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"Who can they be?"
"It sounds like more than one!"
"Anyhow, they can't get out!" It was Betty who said this last, Grace and Mollie having made the foregoing remarks. And Betty had no sooner detected the presence on the Gem of stowaways than she had pulled shut the sliding door leading into the trunk cabin, and had slid the hatch cover forward, fastening both with the hasps.
"They'll stay there until we get an officer," she explained. "Probably they are tramps!"
"Oh, Betty!" It was a startled trio who cried thus.
"Well, maybe only boys," admitted the Little Captain, as a concession. "They may have come aboard, intending to go off for a ride in my boat, and we came just in time. They hid themselves in there. That's what I think about it."
"And you are exactly right, Betty!" unexpectedly exclaimed a voice from behind the closed door. "That's exactly how it happened. We're sorry-- we'll be good!"
"Dot any tandy?" came in childish accents from another of the stowaways.
The girls looked at one another in surprise. Then a light dawned on them.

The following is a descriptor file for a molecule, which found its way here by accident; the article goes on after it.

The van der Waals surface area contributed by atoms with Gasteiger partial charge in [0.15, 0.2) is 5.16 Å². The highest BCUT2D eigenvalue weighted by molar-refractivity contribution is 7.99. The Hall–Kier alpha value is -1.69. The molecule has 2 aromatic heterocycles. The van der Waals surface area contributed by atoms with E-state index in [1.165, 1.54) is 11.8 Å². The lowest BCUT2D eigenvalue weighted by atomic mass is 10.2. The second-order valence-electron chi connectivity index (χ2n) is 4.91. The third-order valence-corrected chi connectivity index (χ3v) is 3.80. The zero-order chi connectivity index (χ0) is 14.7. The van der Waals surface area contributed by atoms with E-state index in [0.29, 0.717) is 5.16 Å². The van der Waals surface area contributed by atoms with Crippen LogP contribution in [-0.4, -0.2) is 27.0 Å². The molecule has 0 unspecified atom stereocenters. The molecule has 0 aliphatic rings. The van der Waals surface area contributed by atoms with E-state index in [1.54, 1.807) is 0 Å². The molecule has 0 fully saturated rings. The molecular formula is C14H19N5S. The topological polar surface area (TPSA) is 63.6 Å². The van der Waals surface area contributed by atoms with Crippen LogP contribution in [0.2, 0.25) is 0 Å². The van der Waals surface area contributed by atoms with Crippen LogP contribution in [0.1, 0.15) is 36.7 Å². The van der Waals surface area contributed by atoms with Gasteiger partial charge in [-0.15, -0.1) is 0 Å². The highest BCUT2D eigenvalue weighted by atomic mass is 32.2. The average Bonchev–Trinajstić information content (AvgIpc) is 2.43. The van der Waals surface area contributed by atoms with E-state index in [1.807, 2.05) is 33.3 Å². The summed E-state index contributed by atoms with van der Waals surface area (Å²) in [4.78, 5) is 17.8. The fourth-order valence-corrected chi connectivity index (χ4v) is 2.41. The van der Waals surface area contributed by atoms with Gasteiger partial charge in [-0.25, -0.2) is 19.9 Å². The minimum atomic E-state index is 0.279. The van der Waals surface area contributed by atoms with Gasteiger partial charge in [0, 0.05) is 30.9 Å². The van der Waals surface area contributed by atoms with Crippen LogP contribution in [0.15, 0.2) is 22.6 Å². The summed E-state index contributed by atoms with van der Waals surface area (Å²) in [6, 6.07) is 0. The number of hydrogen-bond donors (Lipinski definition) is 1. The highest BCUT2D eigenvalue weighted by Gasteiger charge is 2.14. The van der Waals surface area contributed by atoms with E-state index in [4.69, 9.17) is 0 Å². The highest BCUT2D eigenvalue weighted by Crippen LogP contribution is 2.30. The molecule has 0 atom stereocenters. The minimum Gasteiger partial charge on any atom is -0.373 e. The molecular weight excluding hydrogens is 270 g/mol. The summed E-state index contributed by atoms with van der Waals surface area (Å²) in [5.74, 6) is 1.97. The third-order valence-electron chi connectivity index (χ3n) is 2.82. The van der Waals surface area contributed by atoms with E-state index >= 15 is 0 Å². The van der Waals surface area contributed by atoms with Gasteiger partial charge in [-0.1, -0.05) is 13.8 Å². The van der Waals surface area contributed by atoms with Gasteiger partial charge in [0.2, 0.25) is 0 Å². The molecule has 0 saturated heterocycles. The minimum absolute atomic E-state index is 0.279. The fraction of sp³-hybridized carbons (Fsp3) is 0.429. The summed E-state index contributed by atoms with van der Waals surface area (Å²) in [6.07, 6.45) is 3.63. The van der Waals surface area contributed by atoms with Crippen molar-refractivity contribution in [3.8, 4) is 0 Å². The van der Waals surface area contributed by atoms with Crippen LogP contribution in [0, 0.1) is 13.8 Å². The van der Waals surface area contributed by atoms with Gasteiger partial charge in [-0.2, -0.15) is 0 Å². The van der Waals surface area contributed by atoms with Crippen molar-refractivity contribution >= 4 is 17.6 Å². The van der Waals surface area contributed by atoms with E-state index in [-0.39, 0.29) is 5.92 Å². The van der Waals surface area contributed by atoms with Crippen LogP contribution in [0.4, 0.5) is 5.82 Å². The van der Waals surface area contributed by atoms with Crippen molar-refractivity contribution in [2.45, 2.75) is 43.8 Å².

"Don't have us arrested!" pleaded another voice, with laughter in it.
"That's Will!" cried Grace.
"And Frank Haley!" added Amy.
"And Paul!" spoke Mollie. "Little brother, are you in there?"
They listened for the answer.
"Ess, I'se here. Oo dot any tandy?"
"The boys put him up to that," whispered Grace.
Betty slid open the door, and there stood Will and Frank, with Paul between them. The boys looked sheepish-- the child expectant.
"I ought to put you two in irons," spoke Betty, but with a smile. "I believe that is what is done with stowaways."
"Couldn't you ship us before the mast?" asked Will, with a chuckle. "That is the very latest manner of dealing with gentlemen who are unexpectedly carried off on a cruise."
"Unexpectedly?" asked Grace, with meaning.
"Certainly," went on her brother. "We just happened to come aboard to look over the boat, Frank and I. Then Paul wandered down here, and before we knew it we heard you coming. For a joke we hid under the bunks, and thought to give you a little scare. We didn't think you were going for a spin, but when you started we just made up our minds to remain hidden until you got far enough out so you wouldn't want to turn back. That's what stowaways always do," he concluded.